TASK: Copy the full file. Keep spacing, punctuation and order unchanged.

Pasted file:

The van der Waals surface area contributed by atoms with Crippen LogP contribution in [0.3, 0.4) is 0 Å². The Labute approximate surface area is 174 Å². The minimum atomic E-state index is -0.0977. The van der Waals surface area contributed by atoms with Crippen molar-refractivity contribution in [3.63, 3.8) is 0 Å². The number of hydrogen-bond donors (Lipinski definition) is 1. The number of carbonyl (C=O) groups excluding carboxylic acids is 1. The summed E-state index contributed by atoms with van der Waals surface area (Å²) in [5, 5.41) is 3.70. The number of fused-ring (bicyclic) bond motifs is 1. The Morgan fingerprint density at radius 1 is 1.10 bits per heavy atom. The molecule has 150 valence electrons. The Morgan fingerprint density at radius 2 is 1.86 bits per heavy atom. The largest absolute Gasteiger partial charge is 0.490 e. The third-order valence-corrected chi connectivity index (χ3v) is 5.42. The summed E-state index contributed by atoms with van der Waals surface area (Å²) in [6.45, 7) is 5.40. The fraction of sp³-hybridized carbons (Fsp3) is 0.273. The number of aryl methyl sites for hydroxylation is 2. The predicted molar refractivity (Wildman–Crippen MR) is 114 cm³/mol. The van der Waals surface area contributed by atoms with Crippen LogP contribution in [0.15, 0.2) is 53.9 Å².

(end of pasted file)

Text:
The van der Waals surface area contributed by atoms with Crippen LogP contribution in [0.3, 0.4) is 0 Å². The Labute approximate surface area is 174 Å². The minimum atomic E-state index is -0.0977. The van der Waals surface area contributed by atoms with Crippen molar-refractivity contribution in [3.63, 3.8) is 0 Å². The number of hydrogen-bond donors (Lipinski definition) is 1. The number of carbonyl (C=O) groups excluding carboxylic acids is 1. The summed E-state index contributed by atoms with van der Waals surface area (Å²) in [5, 5.41) is 3.70. The number of fused-ring (bicyclic) bond motifs is 1. The Morgan fingerprint density at radius 1 is 1.10 bits per heavy atom. The molecule has 150 valence electrons. The Morgan fingerprint density at radius 2 is 1.86 bits per heavy atom. The largest absolute Gasteiger partial charge is 0.490 e. The third-order valence-corrected chi connectivity index (χ3v) is 5.42. The summed E-state index contributed by atoms with van der Waals surface area (Å²) in [6.45, 7) is 5.40. The fraction of sp³-hybridized carbons (Fsp3) is 0.273. The number of aryl methyl sites for hydroxylation is 2. The predicted molar refractivity (Wildman–Crippen MR) is 114 cm³/mol. The van der Waals surface area contributed by atoms with Crippen LogP contribution in [0.15, 0.2) is 53.9 Å².